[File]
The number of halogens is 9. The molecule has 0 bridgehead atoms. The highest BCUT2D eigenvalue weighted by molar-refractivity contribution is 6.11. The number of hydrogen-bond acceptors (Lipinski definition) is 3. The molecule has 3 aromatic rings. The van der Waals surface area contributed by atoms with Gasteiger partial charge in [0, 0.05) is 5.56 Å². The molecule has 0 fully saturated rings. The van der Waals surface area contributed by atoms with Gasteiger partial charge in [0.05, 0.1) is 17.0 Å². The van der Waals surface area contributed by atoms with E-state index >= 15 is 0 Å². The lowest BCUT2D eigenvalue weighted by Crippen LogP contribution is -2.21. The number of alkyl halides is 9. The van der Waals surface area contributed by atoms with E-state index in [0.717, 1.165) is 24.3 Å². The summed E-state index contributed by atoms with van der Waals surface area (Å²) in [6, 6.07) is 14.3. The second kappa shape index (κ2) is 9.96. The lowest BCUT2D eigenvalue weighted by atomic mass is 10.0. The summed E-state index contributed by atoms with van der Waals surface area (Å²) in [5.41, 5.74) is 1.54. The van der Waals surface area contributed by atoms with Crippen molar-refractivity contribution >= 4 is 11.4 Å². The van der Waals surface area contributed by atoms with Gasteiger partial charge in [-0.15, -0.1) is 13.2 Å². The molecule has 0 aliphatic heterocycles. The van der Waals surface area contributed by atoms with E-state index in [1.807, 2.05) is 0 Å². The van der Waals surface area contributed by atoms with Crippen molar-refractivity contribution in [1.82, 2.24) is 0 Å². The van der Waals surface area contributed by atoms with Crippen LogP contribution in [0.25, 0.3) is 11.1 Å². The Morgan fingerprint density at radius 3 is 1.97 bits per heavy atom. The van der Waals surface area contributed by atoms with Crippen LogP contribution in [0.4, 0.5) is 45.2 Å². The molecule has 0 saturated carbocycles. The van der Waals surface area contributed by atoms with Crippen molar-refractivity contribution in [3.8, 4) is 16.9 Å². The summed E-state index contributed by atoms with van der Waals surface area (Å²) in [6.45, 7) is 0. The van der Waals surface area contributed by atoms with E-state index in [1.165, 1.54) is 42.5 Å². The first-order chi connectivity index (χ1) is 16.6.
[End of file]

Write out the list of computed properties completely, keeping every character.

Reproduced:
The number of halogens is 9. The molecule has 0 bridgehead atoms. The highest BCUT2D eigenvalue weighted by molar-refractivity contribution is 6.11. The number of hydrogen-bond acceptors (Lipinski definition) is 3. The molecule has 3 aromatic rings. The van der Waals surface area contributed by atoms with Gasteiger partial charge in [0, 0.05) is 5.56 Å². The molecule has 0 fully saturated rings. The van der Waals surface area contributed by atoms with Gasteiger partial charge in [0.05, 0.1) is 17.0 Å². The van der Waals surface area contributed by atoms with E-state index >= 15 is 0 Å². The lowest BCUT2D eigenvalue weighted by Crippen LogP contribution is -2.21. The number of alkyl halides is 9. The van der Waals surface area contributed by atoms with E-state index in [0.717, 1.165) is 24.3 Å². The summed E-state index contributed by atoms with van der Waals surface area (Å²) in [6, 6.07) is 14.3. The second kappa shape index (κ2) is 9.96. The lowest BCUT2D eigenvalue weighted by atomic mass is 10.0. The summed E-state index contributed by atoms with van der Waals surface area (Å²) in [5.41, 5.74) is 1.54. The van der Waals surface area contributed by atoms with Crippen molar-refractivity contribution >= 4 is 11.4 Å². The van der Waals surface area contributed by atoms with Gasteiger partial charge in [-0.15, -0.1) is 13.2 Å². The molecule has 0 aliphatic heterocycles. The van der Waals surface area contributed by atoms with E-state index in [1.807, 2.05) is 0 Å². The van der Waals surface area contributed by atoms with Crippen molar-refractivity contribution in [1.82, 2.24) is 0 Å². The van der Waals surface area contributed by atoms with Crippen LogP contribution in [0.25, 0.3) is 11.1 Å². The Morgan fingerprint density at radius 3 is 1.97 bits per heavy atom. The van der Waals surface area contributed by atoms with Crippen LogP contribution in [0.4, 0.5) is 45.2 Å². The molecule has 0 saturated carbocycles. The van der Waals surface area contributed by atoms with Crippen molar-refractivity contribution in [3.8, 4) is 16.9 Å². The summed E-state index contributed by atoms with van der Waals surface area (Å²) in [6.45, 7) is 0. The van der Waals surface area contributed by atoms with E-state index in [1.165, 1.54) is 42.5 Å². The first-order chi connectivity index (χ1) is 16.6.